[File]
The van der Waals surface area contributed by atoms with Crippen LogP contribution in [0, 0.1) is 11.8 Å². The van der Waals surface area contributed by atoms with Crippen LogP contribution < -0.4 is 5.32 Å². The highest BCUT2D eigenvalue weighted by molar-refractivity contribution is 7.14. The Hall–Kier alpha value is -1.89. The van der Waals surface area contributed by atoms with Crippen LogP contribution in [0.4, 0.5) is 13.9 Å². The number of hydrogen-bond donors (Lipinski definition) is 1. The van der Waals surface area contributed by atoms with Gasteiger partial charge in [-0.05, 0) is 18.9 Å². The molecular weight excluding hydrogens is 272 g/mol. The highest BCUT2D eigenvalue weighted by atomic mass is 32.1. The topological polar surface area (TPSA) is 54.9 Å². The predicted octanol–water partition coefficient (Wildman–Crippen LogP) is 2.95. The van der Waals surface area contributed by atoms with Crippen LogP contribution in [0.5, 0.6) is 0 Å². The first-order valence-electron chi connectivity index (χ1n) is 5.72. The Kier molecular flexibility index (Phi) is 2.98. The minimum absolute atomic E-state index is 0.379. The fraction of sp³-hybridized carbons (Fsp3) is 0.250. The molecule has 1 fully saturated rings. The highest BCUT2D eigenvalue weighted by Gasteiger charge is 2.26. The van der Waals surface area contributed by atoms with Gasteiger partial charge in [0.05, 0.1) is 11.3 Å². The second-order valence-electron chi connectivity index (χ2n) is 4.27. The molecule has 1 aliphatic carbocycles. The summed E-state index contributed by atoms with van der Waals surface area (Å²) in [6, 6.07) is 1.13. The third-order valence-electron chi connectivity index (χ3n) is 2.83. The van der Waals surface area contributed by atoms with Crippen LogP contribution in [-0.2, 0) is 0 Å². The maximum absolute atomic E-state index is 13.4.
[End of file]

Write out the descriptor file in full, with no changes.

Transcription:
The van der Waals surface area contributed by atoms with Crippen LogP contribution in [0, 0.1) is 11.8 Å². The van der Waals surface area contributed by atoms with Crippen LogP contribution < -0.4 is 5.32 Å². The highest BCUT2D eigenvalue weighted by molar-refractivity contribution is 7.14. The Hall–Kier alpha value is -1.89. The van der Waals surface area contributed by atoms with Crippen LogP contribution in [0.4, 0.5) is 13.9 Å². The number of hydrogen-bond donors (Lipinski definition) is 1. The van der Waals surface area contributed by atoms with Gasteiger partial charge in [-0.05, 0) is 18.9 Å². The molecular weight excluding hydrogens is 272 g/mol. The highest BCUT2D eigenvalue weighted by atomic mass is 32.1. The topological polar surface area (TPSA) is 54.9 Å². The predicted octanol–water partition coefficient (Wildman–Crippen LogP) is 2.95. The van der Waals surface area contributed by atoms with Crippen LogP contribution in [0.5, 0.6) is 0 Å². The first-order valence-electron chi connectivity index (χ1n) is 5.72. The Kier molecular flexibility index (Phi) is 2.98. The minimum absolute atomic E-state index is 0.379. The fraction of sp³-hybridized carbons (Fsp3) is 0.250. The molecule has 1 fully saturated rings. The highest BCUT2D eigenvalue weighted by Gasteiger charge is 2.26. The van der Waals surface area contributed by atoms with Gasteiger partial charge in [0.05, 0.1) is 11.3 Å². The second-order valence-electron chi connectivity index (χ2n) is 4.27. The molecule has 1 aliphatic carbocycles. The summed E-state index contributed by atoms with van der Waals surface area (Å²) in [6, 6.07) is 1.13. The third-order valence-electron chi connectivity index (χ3n) is 2.83. The van der Waals surface area contributed by atoms with Crippen LogP contribution in [-0.2, 0) is 0 Å². The maximum absolute atomic E-state index is 13.4.